5. There are two ways to approach such a crisis.. one way is for the authorities to "never waste a crisis" so as to impose tighter rules and/or the chance to put into practice all that you learned at Urban Planning school.

    Or you can say the crisis is simply too big for all but the most basic of rules.

    Frankly, both these scenarios horrify me so I guess we'll get some ungainly version of the the "buttered cat" bouncing between the two extremes..


    1. Hypothesis: A buttered cat will not bounce but rather will sit and lick itself until clean.
      Materials: One cat. Butter.
      Method: Butter cat. Drop from 1' height onto solid surface. Observe whether cat bounces or stops, sits, and licks self until butter is gone.
      Observation: Cats do not being buttered. Pointy ends matter.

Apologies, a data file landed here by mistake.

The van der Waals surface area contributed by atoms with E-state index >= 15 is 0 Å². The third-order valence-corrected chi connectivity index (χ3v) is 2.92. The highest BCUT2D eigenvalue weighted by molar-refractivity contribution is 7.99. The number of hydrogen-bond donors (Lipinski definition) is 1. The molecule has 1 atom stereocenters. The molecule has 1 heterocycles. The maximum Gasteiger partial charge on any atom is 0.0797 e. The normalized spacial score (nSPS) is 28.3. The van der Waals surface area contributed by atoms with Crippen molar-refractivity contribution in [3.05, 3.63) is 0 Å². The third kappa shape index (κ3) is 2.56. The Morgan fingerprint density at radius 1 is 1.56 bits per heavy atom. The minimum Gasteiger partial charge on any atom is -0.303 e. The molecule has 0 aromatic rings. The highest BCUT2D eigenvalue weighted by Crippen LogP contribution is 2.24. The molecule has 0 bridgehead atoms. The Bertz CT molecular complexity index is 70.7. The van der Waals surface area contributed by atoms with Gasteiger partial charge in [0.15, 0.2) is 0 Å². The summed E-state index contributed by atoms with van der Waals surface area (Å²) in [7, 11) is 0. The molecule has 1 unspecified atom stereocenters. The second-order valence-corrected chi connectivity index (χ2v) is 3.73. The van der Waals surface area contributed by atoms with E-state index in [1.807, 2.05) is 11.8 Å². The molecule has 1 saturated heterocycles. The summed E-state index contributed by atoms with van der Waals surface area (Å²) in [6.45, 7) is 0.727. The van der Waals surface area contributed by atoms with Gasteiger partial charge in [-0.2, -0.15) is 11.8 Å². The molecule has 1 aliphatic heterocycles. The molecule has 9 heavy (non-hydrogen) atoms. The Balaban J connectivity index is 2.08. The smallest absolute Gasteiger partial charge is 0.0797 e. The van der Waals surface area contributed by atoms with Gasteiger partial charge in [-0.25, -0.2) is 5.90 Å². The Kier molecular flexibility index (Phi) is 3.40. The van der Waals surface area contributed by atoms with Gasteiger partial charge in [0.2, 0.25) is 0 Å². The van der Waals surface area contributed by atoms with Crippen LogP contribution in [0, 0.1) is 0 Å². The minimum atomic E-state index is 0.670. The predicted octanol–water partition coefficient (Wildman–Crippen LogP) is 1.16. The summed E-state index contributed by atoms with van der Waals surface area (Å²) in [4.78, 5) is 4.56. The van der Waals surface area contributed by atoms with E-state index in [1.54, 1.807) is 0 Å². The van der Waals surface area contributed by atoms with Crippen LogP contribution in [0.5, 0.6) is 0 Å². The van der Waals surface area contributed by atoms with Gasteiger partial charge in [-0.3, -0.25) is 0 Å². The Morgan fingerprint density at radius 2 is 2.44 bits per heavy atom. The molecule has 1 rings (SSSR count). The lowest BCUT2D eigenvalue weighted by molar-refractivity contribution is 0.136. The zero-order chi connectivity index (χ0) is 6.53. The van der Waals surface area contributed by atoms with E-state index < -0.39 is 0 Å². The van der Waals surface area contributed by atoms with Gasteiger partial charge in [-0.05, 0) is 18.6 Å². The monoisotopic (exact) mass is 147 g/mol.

Conclusions: Do not butter a cat.

    2. Is there an economics blog hall of fame? If there is, this comment should be in it.

  6. Im in Invercargill - this week a local guy who got Radio New Brighton going did a piece on over 40 families living in cars in ChCh -

    Meanwhile I can shop here for ex ChCh houses and furnish them with ex ChCh Hotel chattels from a 2nd hand store.... ?? Nicki Wagner and Leanne D need to do a few less coffee mornings and do something a little more useful. Bloody shame. Good luck up there

    1. I put reasonable odds that if our house had wound up being uninhabitable, we'd no longer be Christchurch-based.

      Current zoning rules and land use policy across the country embeds massive fragility into our systems in case of earthquakes. They can happen anywhere. Getting this sorted out matters for more than just quakes; Auckland housing is now running higher than it did back in 2007.